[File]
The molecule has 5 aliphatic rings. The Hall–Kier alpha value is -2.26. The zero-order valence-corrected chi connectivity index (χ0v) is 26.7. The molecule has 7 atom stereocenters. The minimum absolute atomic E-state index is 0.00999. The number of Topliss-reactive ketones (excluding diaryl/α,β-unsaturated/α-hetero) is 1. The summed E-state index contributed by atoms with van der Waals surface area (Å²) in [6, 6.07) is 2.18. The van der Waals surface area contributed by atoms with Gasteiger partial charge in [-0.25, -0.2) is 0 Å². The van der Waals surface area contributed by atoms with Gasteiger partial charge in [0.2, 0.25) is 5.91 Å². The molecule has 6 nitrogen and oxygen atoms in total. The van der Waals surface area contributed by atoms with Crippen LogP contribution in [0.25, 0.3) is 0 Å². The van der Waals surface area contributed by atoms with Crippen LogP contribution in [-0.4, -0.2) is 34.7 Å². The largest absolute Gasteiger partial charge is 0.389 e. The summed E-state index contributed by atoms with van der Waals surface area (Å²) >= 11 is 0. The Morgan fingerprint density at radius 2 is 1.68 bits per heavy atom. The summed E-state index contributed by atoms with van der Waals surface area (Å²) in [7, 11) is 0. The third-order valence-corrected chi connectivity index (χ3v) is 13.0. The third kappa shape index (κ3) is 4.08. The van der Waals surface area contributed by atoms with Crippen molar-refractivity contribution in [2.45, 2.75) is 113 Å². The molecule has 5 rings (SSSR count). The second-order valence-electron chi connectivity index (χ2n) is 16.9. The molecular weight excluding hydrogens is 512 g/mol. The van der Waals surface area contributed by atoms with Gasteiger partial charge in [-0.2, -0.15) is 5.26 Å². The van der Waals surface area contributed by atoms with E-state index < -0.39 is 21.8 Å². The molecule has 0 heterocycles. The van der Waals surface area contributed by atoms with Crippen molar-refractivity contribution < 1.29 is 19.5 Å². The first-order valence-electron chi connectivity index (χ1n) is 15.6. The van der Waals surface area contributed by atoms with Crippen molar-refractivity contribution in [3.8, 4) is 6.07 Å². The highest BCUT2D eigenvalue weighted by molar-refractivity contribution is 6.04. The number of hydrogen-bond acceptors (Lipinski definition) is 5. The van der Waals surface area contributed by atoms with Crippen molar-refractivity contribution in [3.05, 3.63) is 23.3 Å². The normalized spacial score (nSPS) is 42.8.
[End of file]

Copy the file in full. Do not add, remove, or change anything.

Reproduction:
The molecule has 5 aliphatic rings. The Hall–Kier alpha value is -2.26. The zero-order valence-corrected chi connectivity index (χ0v) is 26.7. The molecule has 7 atom stereocenters. The minimum absolute atomic E-state index is 0.00999. The number of Topliss-reactive ketones (excluding diaryl/α,β-unsaturated/α-hetero) is 1. The summed E-state index contributed by atoms with van der Waals surface area (Å²) in [6, 6.07) is 2.18. The van der Waals surface area contributed by atoms with Gasteiger partial charge in [-0.25, -0.2) is 0 Å². The van der Waals surface area contributed by atoms with Gasteiger partial charge in [0.2, 0.25) is 5.91 Å². The molecule has 6 nitrogen and oxygen atoms in total. The van der Waals surface area contributed by atoms with Crippen LogP contribution in [0.25, 0.3) is 0 Å². The van der Waals surface area contributed by atoms with Crippen LogP contribution in [-0.4, -0.2) is 34.7 Å². The largest absolute Gasteiger partial charge is 0.389 e. The summed E-state index contributed by atoms with van der Waals surface area (Å²) >= 11 is 0. The Morgan fingerprint density at radius 2 is 1.68 bits per heavy atom. The summed E-state index contributed by atoms with van der Waals surface area (Å²) in [7, 11) is 0. The third-order valence-corrected chi connectivity index (χ3v) is 13.0. The third kappa shape index (κ3) is 4.08. The van der Waals surface area contributed by atoms with Crippen molar-refractivity contribution in [2.45, 2.75) is 113 Å². The molecule has 5 rings (SSSR count). The second-order valence-electron chi connectivity index (χ2n) is 16.9. The molecular weight excluding hydrogens is 512 g/mol. The van der Waals surface area contributed by atoms with Gasteiger partial charge in [-0.2, -0.15) is 5.26 Å². The van der Waals surface area contributed by atoms with E-state index < -0.39 is 21.8 Å². The molecule has 0 heterocycles. The van der Waals surface area contributed by atoms with Crippen molar-refractivity contribution < 1.29 is 19.5 Å². The first-order valence-electron chi connectivity index (χ1n) is 15.6. The van der Waals surface area contributed by atoms with Crippen molar-refractivity contribution in [3.8, 4) is 6.07 Å². The highest BCUT2D eigenvalue weighted by molar-refractivity contribution is 6.04. The number of hydrogen-bond acceptors (Lipinski definition) is 5. The van der Waals surface area contributed by atoms with Crippen molar-refractivity contribution in [3.05, 3.63) is 23.3 Å². The normalized spacial score (nSPS) is 42.8.